As you start to build more complex applications with PyQt you'll likely come across issues keeping widgets in sync with your data.
Data stored in widgets (e.g. a simple
QListWidget) is not easy to manipulate from Python — changes require you to get an item, get the data, and then set it back. The default solution to this is to keep an external data representation in Python, and then either duplicate updates to the both the data and the widget, or simply rewrite the whole widget from the data. As you start to work with larger data this approach can start to have performance impacts on your application.
Thankfully Qt has a solution for this — ModelViews. ModelViews are a powerful alternative to the standard display widgets, which use a standardized model interface to interact with data sources — from simple data structures to external databases. This isolates your data, meaning you can keep it in any structure you like, while the view takes care of presentation and updates.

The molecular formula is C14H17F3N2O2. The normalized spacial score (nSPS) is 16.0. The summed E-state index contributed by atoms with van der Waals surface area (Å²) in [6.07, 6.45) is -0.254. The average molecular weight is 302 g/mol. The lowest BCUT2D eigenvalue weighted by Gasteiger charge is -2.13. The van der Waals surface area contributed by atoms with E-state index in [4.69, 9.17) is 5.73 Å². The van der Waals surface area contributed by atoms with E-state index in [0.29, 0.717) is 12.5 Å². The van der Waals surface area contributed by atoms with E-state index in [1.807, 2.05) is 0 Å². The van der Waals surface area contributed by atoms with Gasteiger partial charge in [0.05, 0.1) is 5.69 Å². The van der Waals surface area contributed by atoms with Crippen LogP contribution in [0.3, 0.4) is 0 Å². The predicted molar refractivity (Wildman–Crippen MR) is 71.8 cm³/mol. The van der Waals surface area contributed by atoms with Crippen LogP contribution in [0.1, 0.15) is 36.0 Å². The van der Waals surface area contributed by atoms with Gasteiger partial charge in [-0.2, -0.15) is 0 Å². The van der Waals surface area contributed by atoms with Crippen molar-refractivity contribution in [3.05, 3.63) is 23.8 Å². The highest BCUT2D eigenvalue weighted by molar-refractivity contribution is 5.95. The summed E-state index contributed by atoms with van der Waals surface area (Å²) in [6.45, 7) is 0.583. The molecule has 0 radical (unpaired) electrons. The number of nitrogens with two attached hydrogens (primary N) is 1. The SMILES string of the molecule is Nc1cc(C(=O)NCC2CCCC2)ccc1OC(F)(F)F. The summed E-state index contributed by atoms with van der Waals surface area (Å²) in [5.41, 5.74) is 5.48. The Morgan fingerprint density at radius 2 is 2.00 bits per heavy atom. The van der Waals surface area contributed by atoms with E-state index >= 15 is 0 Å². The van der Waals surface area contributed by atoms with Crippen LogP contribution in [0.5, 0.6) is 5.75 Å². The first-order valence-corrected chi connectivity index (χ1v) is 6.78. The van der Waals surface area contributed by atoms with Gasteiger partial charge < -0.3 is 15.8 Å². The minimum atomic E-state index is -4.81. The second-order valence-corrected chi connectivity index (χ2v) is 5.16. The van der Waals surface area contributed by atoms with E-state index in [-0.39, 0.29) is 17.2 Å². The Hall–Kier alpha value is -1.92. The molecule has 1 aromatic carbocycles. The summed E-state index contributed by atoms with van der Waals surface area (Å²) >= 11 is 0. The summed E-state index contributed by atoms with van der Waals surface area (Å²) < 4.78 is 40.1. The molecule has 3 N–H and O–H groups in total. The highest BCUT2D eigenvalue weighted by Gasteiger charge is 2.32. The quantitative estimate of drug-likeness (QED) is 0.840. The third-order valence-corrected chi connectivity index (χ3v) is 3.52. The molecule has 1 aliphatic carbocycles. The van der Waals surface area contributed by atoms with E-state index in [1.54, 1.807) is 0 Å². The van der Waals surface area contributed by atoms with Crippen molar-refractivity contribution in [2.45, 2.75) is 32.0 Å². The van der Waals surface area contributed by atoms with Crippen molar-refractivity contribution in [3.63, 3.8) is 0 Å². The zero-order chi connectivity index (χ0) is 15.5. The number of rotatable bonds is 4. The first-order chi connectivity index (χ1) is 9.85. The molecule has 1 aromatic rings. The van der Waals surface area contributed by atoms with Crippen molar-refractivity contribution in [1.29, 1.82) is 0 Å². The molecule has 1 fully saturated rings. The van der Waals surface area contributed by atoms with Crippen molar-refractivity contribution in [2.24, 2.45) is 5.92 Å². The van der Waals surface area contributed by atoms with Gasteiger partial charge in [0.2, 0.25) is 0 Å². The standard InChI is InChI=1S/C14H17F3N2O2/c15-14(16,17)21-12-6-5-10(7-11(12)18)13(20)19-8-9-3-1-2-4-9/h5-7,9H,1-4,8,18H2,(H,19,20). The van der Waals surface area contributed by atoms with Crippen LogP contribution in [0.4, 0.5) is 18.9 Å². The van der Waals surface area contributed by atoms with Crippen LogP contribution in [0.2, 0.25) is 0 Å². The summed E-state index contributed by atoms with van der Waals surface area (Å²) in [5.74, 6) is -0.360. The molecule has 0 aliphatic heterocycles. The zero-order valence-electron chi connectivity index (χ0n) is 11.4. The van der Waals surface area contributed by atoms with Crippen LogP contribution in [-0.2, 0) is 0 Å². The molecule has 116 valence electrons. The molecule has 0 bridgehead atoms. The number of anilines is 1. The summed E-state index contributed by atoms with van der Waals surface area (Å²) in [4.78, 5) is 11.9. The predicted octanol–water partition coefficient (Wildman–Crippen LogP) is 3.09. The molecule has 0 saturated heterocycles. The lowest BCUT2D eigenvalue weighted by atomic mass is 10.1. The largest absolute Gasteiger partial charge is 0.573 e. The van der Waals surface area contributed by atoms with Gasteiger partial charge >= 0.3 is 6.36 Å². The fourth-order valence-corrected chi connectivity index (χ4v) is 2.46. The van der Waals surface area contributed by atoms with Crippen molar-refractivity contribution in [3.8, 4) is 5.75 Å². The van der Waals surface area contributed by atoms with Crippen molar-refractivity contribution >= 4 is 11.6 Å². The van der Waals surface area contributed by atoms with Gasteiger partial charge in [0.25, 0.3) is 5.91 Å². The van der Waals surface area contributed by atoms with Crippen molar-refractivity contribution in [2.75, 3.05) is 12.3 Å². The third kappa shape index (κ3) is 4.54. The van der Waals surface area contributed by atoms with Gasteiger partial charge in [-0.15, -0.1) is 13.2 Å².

In this next part of the PyQt5 course we'll discover how you can use Qt ModelViews to build high performance Python GUIs.